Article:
Suppose we have a map $f:X \times Y \rightarrow Z$, where $X,Y$, and $Z$ are topological spaces. Are there any conditions on $X$,$Y$, and $Z$ that would allow one to determine that $F$ is continuous if it was known that it was continuous in each variable? It seems like there should be a theorem related to this.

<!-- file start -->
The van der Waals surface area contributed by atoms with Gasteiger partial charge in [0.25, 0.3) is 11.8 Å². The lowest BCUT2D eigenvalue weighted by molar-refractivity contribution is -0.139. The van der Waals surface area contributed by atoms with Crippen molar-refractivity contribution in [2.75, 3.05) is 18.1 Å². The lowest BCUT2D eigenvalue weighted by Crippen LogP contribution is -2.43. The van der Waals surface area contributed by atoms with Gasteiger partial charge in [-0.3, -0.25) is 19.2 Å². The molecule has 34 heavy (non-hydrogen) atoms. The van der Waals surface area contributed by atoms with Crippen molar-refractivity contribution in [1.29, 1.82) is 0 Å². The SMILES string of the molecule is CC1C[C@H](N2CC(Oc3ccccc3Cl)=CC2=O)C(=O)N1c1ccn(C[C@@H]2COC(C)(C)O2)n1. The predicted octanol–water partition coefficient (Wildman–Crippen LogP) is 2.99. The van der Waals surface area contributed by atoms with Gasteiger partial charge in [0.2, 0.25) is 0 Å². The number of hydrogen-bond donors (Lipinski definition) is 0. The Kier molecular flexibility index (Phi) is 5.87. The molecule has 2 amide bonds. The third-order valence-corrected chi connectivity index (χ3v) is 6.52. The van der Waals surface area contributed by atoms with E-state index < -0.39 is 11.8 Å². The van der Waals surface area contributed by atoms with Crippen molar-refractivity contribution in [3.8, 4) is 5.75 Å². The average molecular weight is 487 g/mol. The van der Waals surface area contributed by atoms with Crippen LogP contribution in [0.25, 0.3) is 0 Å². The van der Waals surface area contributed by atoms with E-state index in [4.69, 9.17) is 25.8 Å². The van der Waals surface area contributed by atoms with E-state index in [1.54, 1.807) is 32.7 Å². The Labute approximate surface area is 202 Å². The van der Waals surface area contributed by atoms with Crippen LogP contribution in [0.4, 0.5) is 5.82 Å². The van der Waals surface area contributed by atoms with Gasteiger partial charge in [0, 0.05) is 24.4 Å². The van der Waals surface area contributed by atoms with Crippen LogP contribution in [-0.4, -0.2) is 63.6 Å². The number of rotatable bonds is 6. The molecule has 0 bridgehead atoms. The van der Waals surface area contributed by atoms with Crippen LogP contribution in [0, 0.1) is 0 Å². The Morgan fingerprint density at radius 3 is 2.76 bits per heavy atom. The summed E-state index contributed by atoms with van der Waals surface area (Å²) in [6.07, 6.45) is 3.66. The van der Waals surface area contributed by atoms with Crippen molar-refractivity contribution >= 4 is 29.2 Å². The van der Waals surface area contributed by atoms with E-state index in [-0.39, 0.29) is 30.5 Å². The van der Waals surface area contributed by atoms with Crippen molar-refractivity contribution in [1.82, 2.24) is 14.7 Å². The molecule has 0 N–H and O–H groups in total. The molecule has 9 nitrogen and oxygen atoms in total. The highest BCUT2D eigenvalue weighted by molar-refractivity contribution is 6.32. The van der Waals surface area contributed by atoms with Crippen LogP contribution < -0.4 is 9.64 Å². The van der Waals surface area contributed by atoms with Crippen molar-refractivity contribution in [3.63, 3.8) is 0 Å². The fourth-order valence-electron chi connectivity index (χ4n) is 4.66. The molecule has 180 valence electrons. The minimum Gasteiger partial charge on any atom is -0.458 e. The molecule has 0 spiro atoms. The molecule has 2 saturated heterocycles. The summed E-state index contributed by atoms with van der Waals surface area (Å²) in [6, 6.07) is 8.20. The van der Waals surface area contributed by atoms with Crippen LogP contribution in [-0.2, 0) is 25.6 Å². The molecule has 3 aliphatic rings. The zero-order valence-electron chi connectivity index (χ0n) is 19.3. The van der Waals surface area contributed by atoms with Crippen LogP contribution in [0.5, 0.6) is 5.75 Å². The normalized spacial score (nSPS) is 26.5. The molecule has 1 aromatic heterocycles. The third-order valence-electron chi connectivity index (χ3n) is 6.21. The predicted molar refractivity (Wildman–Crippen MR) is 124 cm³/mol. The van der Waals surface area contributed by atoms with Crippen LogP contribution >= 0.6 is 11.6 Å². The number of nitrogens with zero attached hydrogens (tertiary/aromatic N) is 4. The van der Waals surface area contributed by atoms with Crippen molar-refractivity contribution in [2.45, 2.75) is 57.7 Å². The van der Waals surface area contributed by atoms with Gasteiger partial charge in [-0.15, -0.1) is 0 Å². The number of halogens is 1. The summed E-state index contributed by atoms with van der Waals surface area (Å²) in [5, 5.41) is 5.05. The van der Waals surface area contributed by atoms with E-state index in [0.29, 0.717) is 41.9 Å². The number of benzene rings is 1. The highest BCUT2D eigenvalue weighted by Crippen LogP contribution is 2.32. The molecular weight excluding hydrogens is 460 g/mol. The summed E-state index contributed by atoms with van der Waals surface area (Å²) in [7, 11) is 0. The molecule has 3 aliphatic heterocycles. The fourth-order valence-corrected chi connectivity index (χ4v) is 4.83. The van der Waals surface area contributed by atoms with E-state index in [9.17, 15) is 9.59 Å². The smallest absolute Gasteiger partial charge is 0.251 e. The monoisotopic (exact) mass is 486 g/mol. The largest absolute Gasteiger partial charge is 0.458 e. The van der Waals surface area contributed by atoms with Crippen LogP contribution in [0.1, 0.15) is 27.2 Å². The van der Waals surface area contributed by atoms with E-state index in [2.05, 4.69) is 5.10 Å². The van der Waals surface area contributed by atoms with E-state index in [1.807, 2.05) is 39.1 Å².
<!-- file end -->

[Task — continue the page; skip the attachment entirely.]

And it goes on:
By definition, a path homotopy $F: X \times I \rightarrow Y$ is continuous. What results in algebraic topology would not hold if we only required the map to be continuous in each variable? Would path homotopies not necessarily generate the fundamental group?